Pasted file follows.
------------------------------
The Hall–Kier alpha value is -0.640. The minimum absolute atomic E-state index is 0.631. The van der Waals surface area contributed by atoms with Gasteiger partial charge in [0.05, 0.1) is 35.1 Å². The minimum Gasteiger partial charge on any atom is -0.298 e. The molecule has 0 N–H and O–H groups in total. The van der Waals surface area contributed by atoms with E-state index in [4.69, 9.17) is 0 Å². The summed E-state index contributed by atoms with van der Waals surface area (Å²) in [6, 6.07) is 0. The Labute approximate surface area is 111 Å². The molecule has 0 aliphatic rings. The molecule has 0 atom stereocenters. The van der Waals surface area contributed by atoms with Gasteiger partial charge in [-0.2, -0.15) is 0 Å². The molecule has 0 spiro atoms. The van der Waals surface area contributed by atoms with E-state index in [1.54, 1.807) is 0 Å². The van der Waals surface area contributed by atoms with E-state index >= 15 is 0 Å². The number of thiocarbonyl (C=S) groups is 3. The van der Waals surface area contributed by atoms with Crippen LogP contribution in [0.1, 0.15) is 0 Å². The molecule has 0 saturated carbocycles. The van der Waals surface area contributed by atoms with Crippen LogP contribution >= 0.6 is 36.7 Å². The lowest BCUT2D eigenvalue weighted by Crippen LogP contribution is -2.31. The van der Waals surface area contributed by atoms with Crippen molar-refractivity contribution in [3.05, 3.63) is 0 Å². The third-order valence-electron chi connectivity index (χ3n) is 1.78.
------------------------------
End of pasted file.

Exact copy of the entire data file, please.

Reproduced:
The Hall–Kier alpha value is -0.640. The minimum absolute atomic E-state index is 0.631. The van der Waals surface area contributed by atoms with Gasteiger partial charge in [0.05, 0.1) is 35.1 Å². The minimum Gasteiger partial charge on any atom is -0.298 e. The molecule has 0 N–H and O–H groups in total. The van der Waals surface area contributed by atoms with E-state index in [4.69, 9.17) is 0 Å². The summed E-state index contributed by atoms with van der Waals surface area (Å²) in [6, 6.07) is 0. The Labute approximate surface area is 111 Å². The molecule has 0 aliphatic rings. The molecule has 0 atom stereocenters. The van der Waals surface area contributed by atoms with Gasteiger partial charge in [-0.2, -0.15) is 0 Å². The molecule has 0 spiro atoms. The van der Waals surface area contributed by atoms with E-state index in [1.54, 1.807) is 0 Å². The van der Waals surface area contributed by atoms with E-state index >= 15 is 0 Å². The number of thiocarbonyl (C=S) groups is 3. The van der Waals surface area contributed by atoms with Crippen LogP contribution in [0.1, 0.15) is 0 Å². The molecule has 0 saturated carbocycles. The van der Waals surface area contributed by atoms with Crippen LogP contribution >= 0.6 is 36.7 Å². The lowest BCUT2D eigenvalue weighted by Crippen LogP contribution is -2.31. The van der Waals surface area contributed by atoms with Crippen molar-refractivity contribution in [3.05, 3.63) is 0 Å². The third-order valence-electron chi connectivity index (χ3n) is 1.78.